310 research outputs found

    Qualitätsentwicklung in der Kinder- und Jugendhilfe: zwischen Selbstverständlichkeit im Anspruch und Zurückhaltung in der Praxis

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    Die Divergenz zwischen der selbstverständlichen Proklamation von "Qualität" als Leitorientierung einerseits sowie einer Zurückhaltung und teilweise Skepsis der Praxisakteure gegenüber Qualitätsmanagement andererseits bedarf der Erklärung, um zu fachlich tragfähigen Perspektiven in der Praxis der Qualitätsentwicklung zu gelangen. Mögliche Erklärungen liegen in einer mangelnden Ausrichtung von Verfahren an den Handlungslogiken in der Kinder- und Jugendhilfe, in der unzureichenden Erzeugung und Kommunikation des Sinngehalts von Qualitätsentwicklung sowie in der mangelnden Wahrnehmung und Verarbeitung von Spannungsfeldern und Paradoxien, mit denen Qualitätsentwicklung in der Sozialen Arbeit durchzogen ist. Daraus lassen sich Leitorientierungen für eine differenzierende Praxis der Qualitätsentwicklung in der Kinder- und Jugendhilfe zwischen Verfahrensstandardisierung und reflexiven Verfahren formulieren.The divergence between the self-evident proclamation of "quality" as a guiding orientation on the one hand, and a reluctance and partial scepticism of social workers and other practice agents towards quality management on the other hand requires an explanation in order to develop a professionally viable approach of quality development. A possible explanation - first - comprises the fact that too often these procedures do not refer to the logic of action in child and youth welfare. Second, that too often the meaning of quality development is not sufficiently communicated, and finally that too often there is a lack of perception and moreover of active processing of paradoxes and fields of tension, quality development in social work is concerned with. By answering these questions, it is possible to develop guidelines for a differentiated practice of quality development in child and youth welfare in between simple process standardization and reflection of procedures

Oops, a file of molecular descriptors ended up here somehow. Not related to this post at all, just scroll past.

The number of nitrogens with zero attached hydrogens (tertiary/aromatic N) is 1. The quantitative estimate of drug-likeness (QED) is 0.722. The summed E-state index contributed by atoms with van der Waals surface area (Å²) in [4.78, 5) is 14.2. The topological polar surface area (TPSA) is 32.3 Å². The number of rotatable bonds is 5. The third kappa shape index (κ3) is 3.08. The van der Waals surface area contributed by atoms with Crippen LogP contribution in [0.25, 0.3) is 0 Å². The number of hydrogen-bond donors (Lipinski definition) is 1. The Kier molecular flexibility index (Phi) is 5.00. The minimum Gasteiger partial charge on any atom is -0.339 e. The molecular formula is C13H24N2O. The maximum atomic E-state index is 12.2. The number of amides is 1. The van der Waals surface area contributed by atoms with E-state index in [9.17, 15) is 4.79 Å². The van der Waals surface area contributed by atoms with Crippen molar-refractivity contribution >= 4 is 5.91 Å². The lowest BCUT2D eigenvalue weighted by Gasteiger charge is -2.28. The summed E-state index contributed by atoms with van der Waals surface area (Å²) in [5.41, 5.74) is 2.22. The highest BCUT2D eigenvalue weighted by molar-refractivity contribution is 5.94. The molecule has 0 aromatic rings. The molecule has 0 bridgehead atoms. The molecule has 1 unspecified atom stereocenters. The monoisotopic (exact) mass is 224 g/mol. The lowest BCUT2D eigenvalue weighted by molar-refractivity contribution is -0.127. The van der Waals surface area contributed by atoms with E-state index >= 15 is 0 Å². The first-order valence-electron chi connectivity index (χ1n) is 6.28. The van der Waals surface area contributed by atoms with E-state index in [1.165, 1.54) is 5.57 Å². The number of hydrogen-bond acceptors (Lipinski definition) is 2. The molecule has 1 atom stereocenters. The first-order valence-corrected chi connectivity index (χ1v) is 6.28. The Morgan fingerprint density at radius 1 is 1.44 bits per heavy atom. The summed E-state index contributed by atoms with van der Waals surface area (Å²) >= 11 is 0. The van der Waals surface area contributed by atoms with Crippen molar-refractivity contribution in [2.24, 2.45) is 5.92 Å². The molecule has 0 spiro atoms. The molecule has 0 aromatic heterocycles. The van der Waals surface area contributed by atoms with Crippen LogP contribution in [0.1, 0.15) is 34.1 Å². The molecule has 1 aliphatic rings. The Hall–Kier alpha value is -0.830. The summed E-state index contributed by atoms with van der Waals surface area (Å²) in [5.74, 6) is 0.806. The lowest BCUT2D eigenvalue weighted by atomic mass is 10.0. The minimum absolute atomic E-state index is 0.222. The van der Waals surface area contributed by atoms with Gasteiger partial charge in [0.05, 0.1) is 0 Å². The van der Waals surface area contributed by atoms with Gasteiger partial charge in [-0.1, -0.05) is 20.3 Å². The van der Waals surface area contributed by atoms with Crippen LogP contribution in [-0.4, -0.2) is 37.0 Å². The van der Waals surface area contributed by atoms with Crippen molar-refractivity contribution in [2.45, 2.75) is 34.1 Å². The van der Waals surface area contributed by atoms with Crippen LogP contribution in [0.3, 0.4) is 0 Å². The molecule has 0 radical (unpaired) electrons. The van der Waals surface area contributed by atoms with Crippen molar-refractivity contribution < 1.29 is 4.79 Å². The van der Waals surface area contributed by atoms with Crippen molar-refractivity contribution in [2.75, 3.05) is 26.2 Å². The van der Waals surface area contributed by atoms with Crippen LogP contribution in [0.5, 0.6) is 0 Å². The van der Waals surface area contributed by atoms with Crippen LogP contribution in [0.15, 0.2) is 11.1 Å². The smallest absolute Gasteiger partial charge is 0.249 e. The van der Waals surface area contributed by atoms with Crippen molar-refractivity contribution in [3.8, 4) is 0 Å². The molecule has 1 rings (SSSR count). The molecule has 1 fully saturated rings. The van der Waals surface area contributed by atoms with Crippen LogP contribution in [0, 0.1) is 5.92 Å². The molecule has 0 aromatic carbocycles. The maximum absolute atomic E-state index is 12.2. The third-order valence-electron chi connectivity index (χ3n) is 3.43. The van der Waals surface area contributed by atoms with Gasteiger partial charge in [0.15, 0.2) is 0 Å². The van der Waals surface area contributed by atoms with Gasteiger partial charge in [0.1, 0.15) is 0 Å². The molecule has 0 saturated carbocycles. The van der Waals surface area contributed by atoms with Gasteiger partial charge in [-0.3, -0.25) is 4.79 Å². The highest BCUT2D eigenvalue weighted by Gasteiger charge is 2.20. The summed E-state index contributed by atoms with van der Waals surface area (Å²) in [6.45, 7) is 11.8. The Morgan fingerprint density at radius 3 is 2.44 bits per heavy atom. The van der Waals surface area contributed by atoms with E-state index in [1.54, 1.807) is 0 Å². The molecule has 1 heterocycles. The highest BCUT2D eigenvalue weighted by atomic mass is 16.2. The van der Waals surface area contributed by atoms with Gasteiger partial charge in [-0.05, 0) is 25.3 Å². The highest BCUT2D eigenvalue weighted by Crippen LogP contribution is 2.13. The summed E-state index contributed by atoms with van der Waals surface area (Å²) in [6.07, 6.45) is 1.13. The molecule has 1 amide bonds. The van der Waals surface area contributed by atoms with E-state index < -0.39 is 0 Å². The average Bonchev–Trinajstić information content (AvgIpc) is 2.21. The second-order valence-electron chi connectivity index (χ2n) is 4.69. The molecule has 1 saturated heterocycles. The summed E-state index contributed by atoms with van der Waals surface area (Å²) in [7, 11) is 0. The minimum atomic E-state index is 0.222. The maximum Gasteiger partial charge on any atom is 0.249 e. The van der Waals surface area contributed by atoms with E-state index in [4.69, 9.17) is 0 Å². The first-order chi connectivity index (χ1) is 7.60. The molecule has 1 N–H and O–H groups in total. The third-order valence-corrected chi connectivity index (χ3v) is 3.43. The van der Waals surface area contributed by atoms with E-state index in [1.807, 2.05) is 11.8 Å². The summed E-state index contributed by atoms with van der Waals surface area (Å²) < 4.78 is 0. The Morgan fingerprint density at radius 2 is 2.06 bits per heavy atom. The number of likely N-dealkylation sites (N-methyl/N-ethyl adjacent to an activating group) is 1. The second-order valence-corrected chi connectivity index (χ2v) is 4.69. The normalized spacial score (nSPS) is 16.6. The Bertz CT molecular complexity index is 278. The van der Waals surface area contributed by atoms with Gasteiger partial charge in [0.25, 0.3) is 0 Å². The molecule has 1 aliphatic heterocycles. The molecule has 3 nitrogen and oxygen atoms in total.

AMS measurements of cosmogenic and supernova-ejected radionuclides in deep-sea sediment cores